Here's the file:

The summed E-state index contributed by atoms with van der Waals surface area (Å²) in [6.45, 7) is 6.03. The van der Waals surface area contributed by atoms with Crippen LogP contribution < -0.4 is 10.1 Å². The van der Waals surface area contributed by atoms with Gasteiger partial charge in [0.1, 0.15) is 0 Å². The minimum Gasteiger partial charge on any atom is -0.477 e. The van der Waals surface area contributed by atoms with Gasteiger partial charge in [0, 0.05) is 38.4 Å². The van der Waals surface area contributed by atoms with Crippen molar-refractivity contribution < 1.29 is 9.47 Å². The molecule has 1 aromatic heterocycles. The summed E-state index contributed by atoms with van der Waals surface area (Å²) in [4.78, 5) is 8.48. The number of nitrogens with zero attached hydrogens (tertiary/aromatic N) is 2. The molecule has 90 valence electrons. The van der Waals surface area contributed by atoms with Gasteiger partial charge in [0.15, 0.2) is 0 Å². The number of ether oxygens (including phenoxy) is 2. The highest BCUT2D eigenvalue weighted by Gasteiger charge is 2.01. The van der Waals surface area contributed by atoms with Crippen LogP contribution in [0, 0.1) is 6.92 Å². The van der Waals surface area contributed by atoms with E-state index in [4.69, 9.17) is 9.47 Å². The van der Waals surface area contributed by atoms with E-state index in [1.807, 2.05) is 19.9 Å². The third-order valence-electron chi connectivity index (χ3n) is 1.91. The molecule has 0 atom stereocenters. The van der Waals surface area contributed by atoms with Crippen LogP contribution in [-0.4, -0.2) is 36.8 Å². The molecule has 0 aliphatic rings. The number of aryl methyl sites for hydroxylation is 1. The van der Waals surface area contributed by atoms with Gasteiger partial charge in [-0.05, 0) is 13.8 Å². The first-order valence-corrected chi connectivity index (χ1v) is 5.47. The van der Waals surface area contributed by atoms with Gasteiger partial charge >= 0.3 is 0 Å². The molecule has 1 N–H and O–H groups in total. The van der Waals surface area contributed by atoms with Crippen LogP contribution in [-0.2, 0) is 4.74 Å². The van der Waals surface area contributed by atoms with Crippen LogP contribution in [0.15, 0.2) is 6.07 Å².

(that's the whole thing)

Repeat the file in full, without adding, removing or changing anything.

The summed E-state index contributed by atoms with van der Waals surface area (Å²) in [6.45, 7) is 6.03. The van der Waals surface area contributed by atoms with Crippen LogP contribution < -0.4 is 10.1 Å². The van der Waals surface area contributed by atoms with Gasteiger partial charge in [0.1, 0.15) is 0 Å². The minimum Gasteiger partial charge on any atom is -0.477 e. The van der Waals surface area contributed by atoms with Gasteiger partial charge in [0, 0.05) is 38.4 Å². The van der Waals surface area contributed by atoms with Crippen molar-refractivity contribution < 1.29 is 9.47 Å². The molecule has 1 aromatic heterocycles. The summed E-state index contributed by atoms with van der Waals surface area (Å²) in [4.78, 5) is 8.48. The number of nitrogens with zero attached hydrogens (tertiary/aromatic N) is 2. The molecule has 90 valence electrons. The van der Waals surface area contributed by atoms with Gasteiger partial charge in [0.15, 0.2) is 0 Å². The number of ether oxygens (including phenoxy) is 2. The highest BCUT2D eigenvalue weighted by Gasteiger charge is 2.01. The van der Waals surface area contributed by atoms with Crippen LogP contribution in [0, 0.1) is 6.92 Å². The van der Waals surface area contributed by atoms with E-state index in [4.69, 9.17) is 9.47 Å². The van der Waals surface area contributed by atoms with E-state index in [1.807, 2.05) is 19.9 Å². The third-order valence-electron chi connectivity index (χ3n) is 1.91. The molecule has 0 atom stereocenters. The van der Waals surface area contributed by atoms with Crippen LogP contribution in [-0.4, -0.2) is 36.8 Å². The molecule has 0 aliphatic rings. The number of aryl methyl sites for hydroxylation is 1. The van der Waals surface area contributed by atoms with Gasteiger partial charge in [-0.05, 0) is 13.8 Å². The first-order valence-corrected chi connectivity index (χ1v) is 5.47. The van der Waals surface area contributed by atoms with Gasteiger partial charge >= 0.3 is 0 Å². The molecule has 1 N–H and O–H groups in total. The van der Waals surface area contributed by atoms with Crippen LogP contribution in [-0.2, 0) is 4.74 Å². The van der Waals surface area contributed by atoms with Crippen LogP contribution in [0.15, 0.2) is 6.07 Å².